Using the spray applicator, I lightly pre-moisten the painting surface before applying a series of light washes of color with the largest wash brush possible. Underglazes help reinforce the concept of developing the painting as a whole and harmonize the overall color balance. These light washes of color can be pursued all at one time or in separate individual steps. However, in the latter case, it is necessary to always lightly respray the surface before applying additional color. These underglazes help suggest the light source and define some of th e structures. As each color is applied, I randomly leave a number of void areas to create interesting abstract shapes that will affect the next application of color. The sequence and choice of colors I use for my underglazes will vary accordingly. However, since I am working in a transparent manner, I intentionally try to avoid greens and violets for my underglazes, as they will evolve naturally. It is very important to think abstractly and not to be so easily influenced by the predrawn lines. As the painting develops, my ultimate objective is to capitalize on the opportunity to retain as many underglazes as possible. For example, the porch columns were created by negatively painting around them, but, at the same time, I retained a few existing underglazes within the negative spaces that surround them.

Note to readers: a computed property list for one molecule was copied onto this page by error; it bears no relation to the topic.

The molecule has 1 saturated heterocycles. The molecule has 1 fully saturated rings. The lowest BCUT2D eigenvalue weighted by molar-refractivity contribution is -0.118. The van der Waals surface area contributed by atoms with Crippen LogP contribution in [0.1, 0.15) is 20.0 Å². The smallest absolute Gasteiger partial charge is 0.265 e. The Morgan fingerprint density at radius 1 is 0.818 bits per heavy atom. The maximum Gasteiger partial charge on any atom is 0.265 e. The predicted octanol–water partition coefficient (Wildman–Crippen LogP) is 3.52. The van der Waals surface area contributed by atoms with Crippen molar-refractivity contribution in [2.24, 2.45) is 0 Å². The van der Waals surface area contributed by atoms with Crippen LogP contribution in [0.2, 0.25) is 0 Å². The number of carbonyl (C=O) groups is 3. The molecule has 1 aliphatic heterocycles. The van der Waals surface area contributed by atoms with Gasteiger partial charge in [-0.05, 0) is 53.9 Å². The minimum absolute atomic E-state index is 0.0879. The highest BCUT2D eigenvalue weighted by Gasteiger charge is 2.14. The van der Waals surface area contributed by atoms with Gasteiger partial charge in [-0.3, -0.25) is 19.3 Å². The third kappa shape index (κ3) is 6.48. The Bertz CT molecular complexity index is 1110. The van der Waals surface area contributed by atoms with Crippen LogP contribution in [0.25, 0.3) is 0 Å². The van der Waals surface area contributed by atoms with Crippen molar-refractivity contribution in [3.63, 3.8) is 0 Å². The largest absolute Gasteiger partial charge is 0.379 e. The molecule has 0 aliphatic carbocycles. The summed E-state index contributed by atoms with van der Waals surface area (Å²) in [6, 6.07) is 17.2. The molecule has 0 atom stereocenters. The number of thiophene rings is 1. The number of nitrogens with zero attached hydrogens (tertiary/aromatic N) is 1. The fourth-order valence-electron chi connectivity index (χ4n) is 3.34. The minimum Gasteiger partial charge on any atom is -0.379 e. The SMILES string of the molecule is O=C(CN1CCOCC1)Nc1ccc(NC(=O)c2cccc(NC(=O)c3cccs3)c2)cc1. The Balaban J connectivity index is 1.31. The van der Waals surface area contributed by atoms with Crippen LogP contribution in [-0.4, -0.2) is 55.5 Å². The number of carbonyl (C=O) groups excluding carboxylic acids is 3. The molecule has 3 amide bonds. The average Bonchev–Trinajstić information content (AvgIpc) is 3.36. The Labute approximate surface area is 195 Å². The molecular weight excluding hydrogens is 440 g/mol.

Retaining Natural Whites
Despite the fact that paint can be easily lifted off the Yupo surface, I always strive to leave as many natural whites as possible. Since I work with staining colors, pure whites cannot always be achieved when lifting color. With this particular painting, I retained and retrieved new whites as the painting evolved. Lifted areas were usually further developed by negatively painting around the newly found shapes in order to soften some of their hard edges.
Composition and Design
Throughout the entire painting process, I continued to resolve compositional problems. In the final step, I added a chimney to the front gabled roof and extended the height of the trees on the left side in order to eliminate a visual tangent that caused the eye to travel straight across the treetops and continue along the building rooflines. A last minute adjustment wa s to add a figure to create a stronger center of interest and to establish a stronger rhythmic pattern of whites that link the boat and house together. Another technique that I often try to implement is to decrease the values, intensity and detail as the eye moves further away from the center of interest. It is extremely important to go beyond just recording facts, to be open-minded, and to always be willing to change direction at any given time.
Thinking and Painting
While everyone’s style and approach to watercolor painting is uniquely different, the one goal that we all should have in common is composition and design. Every brush stroke is a means of expression, and, instead of just going through the motions of coloring in shapes without thought, one needs to be cognizant of design as the painting develops. Although it takes time and patience for any new concept or approach to evolve and develop in a natural manner, the information in this article should enable you to further expand your personal style and direction of painting in watercolor.